Intel has joined forces with the GSM Association (GSMA) to promote the integration of SIM cards and 3G data technology into laptops.

The deal, announced at the 3GSM trade conference in Barcelona, brings in an important backer for the GSMA's vision of ubiquitous, high-speed data communications based on 3GSM technology. The aim is for laptops to come ready-equipped with modems supporting 3G with its data-orientated HSDPA and HSUPA upgrades, and readers for SIM cards, to be used for authentication to 3G, GPRS/EDGE and Wi-Fi networks.

This plan may appear to compete with Intel's adamant support for achieving the same thing through the WiMax wireless broadband standard, but Intel has said it sees 3G and WiMax as complementary. Currently fixed WiMax equipment is just beginning to become available, and the mobile WiMax standard is said to be another two years away.

In the meantime, a number of operators across Europe, North America, Japan and elsewhere are already trialling or rolling out HSDPA (High Speed Downlink Packet Access). HSDPA is intended to allow operators to offer broadband download speeds over 3G networks at a minimal upgrade cost. HSUPA (High Speed Uplink Packet Access) is being demonstrated at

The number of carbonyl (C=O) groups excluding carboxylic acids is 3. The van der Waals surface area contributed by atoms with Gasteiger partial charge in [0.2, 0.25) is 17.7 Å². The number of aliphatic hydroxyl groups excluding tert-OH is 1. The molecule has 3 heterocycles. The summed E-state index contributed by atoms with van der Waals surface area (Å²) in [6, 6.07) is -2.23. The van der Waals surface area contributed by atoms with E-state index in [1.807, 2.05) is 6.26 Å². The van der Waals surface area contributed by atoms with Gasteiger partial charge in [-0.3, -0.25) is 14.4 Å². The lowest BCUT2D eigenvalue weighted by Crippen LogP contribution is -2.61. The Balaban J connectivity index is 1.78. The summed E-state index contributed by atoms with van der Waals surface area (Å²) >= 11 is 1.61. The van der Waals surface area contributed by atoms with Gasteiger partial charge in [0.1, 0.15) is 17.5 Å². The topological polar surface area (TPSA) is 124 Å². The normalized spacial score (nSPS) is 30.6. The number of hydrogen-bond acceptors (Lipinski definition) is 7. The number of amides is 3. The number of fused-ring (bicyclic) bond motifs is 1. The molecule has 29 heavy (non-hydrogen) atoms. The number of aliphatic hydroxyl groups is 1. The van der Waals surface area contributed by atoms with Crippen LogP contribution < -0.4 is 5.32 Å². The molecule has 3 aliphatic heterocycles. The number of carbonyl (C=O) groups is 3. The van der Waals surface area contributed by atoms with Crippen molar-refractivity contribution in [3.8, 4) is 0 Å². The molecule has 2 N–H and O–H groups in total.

Intel has said the spread of HSDPA needn't rule out the need for mobile WiMax, and there have been suggestions that the two standards could be aligned, with HSDPA/HSUPA providing a stepping-stone for mobile WiMax.

That is the idea Intel and the GSMA said they are promoting with Tuesday's announcement. "Our goal is to ensure that in future, every notebook will be SIM ready," said GSMA chief executive Rob Conway in a statement. "As 3G network rollouts accelerate across the world, with additional media rich capabilities added through HSDPA upgrades, laptops with in-built connectivity to the 3GSM world will enable PC users to enjoy the full benefits of seamless access to mobile broadband wireless services with secure authentication."

The two organisations said they will work on guidelines for integrating 3G modems and SIM cards into laptops, targeting mobile operators, PC manufacturers and network infrastructure providers.

"This will turn the notebook into a real multi-communications terminal, and the SIM into a real authentication vehicle for GSM, GPRS, EDGE, 3GSM, HSDPA and Wi-Fi networks," stated Sean Maloney, the executive vice president and general manager of Intel's Mobility Group.

The GSMA said it can count on support from North American GSM operators such as Cingular Wireless as well as European providers such as Orange, Vodafone and T-Mobile. Intel said some of its OEM customers are planning 3GSM-capable laptops for this year.